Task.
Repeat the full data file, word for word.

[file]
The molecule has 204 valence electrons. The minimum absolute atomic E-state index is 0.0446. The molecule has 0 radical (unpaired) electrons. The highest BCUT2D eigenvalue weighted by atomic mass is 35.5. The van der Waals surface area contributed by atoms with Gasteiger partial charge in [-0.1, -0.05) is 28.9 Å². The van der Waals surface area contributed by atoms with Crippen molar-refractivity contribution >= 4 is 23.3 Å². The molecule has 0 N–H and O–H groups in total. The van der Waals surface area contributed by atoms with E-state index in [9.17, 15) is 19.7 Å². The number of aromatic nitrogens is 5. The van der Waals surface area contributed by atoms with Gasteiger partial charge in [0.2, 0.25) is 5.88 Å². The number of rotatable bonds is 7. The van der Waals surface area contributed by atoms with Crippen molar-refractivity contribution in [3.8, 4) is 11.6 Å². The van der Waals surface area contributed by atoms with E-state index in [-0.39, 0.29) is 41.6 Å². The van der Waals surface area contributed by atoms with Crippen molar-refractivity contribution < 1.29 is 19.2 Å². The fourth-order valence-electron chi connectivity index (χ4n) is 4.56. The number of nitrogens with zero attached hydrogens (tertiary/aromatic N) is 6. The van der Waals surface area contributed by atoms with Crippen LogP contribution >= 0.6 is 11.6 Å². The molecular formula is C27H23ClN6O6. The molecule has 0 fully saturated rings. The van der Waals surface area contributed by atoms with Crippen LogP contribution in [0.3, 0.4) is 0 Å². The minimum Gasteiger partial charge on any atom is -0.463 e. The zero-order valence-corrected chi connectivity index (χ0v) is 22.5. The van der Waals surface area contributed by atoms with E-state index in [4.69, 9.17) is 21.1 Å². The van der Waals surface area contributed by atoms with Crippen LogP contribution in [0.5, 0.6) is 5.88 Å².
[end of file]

The molecule has 204 valence electrons. The minimum absolute atomic E-state index is 0.0446. The molecule has 0 radical (unpaired) electrons. The highest BCUT2D eigenvalue weighted by atomic mass is 35.5. The van der Waals surface area contributed by atoms with Gasteiger partial charge in [-0.1, -0.05) is 28.9 Å². The van der Waals surface area contributed by atoms with Crippen molar-refractivity contribution >= 4 is 23.3 Å². The molecule has 0 N–H and O–H groups in total. The van der Waals surface area contributed by atoms with E-state index in [9.17, 15) is 19.7 Å². The number of aromatic nitrogens is 5. The van der Waals surface area contributed by atoms with Gasteiger partial charge in [0.2, 0.25) is 5.88 Å². The number of rotatable bonds is 7. The van der Waals surface area contributed by atoms with Crippen molar-refractivity contribution in [3.8, 4) is 11.6 Å². The van der Waals surface area contributed by atoms with E-state index in [-0.39, 0.29) is 41.6 Å². The van der Waals surface area contributed by atoms with Crippen molar-refractivity contribution < 1.29 is 19.2 Å². The fourth-order valence-electron chi connectivity index (χ4n) is 4.56. The number of nitrogens with zero attached hydrogens (tertiary/aromatic N) is 6. The van der Waals surface area contributed by atoms with Crippen LogP contribution >= 0.6 is 11.6 Å². The molecular formula is C27H23ClN6O6. The molecule has 0 fully saturated rings. The van der Waals surface area contributed by atoms with Crippen LogP contribution in [0.3, 0.4) is 0 Å². The minimum Gasteiger partial charge on any atom is -0.463 e. The zero-order valence-corrected chi connectivity index (χ0v) is 22.5. The van der Waals surface area contributed by atoms with E-state index in [4.69, 9.17) is 21.1 Å². The van der Waals surface area contributed by atoms with Crippen LogP contribution in [0.5, 0.6) is 5.88 Å².